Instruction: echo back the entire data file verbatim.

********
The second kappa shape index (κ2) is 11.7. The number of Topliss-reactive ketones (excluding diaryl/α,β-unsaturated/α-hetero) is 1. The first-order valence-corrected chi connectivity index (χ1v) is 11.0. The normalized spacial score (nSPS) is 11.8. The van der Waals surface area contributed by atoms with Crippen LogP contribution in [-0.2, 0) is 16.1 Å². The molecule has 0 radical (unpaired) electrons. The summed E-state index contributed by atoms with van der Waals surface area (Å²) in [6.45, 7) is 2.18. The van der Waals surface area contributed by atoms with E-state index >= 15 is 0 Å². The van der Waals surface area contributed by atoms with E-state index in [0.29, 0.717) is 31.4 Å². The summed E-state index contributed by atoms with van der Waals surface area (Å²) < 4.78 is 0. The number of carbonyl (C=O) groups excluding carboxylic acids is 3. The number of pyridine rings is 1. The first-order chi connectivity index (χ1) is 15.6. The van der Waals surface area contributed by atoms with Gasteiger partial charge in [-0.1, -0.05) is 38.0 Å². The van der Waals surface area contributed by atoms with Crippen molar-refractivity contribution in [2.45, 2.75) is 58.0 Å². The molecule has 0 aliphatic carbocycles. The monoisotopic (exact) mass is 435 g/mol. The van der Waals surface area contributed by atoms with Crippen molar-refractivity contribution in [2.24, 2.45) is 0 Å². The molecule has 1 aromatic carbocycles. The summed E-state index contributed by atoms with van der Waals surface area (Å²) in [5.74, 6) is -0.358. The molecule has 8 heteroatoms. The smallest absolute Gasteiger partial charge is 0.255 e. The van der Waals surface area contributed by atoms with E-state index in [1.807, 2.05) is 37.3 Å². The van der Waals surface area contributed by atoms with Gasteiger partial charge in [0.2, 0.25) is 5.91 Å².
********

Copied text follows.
The second kappa shape index (κ2) is 11.7. The number of Topliss-reactive ketones (excluding diaryl/α,β-unsaturated/α-hetero) is 1. The first-order valence-corrected chi connectivity index (χ1v) is 11.0. The normalized spacial score (nSPS) is 11.8. The van der Waals surface area contributed by atoms with Crippen LogP contribution in [-0.2, 0) is 16.1 Å². The molecule has 0 radical (unpaired) electrons. The summed E-state index contributed by atoms with van der Waals surface area (Å²) in [6.45, 7) is 2.18. The van der Waals surface area contributed by atoms with E-state index >= 15 is 0 Å². The van der Waals surface area contributed by atoms with E-state index in [0.29, 0.717) is 31.4 Å². The summed E-state index contributed by atoms with van der Waals surface area (Å²) < 4.78 is 0. The number of carbonyl (C=O) groups excluding carboxylic acids is 3. The number of pyridine rings is 1. The first-order chi connectivity index (χ1) is 15.6. The van der Waals surface area contributed by atoms with Gasteiger partial charge in [-0.1, -0.05) is 38.0 Å². The van der Waals surface area contributed by atoms with Crippen molar-refractivity contribution in [2.45, 2.75) is 58.0 Å². The molecule has 0 aliphatic carbocycles. The monoisotopic (exact) mass is 435 g/mol. The van der Waals surface area contributed by atoms with Crippen molar-refractivity contribution in [2.24, 2.45) is 0 Å². The molecule has 1 aromatic carbocycles. The summed E-state index contributed by atoms with van der Waals surface area (Å²) in [5.74, 6) is -0.358. The molecule has 8 heteroatoms. The smallest absolute Gasteiger partial charge is 0.255 e. The van der Waals surface area contributed by atoms with E-state index in [1.807, 2.05) is 37.3 Å². The van der Waals surface area contributed by atoms with Gasteiger partial charge in [0.2, 0.25) is 5.91 Å².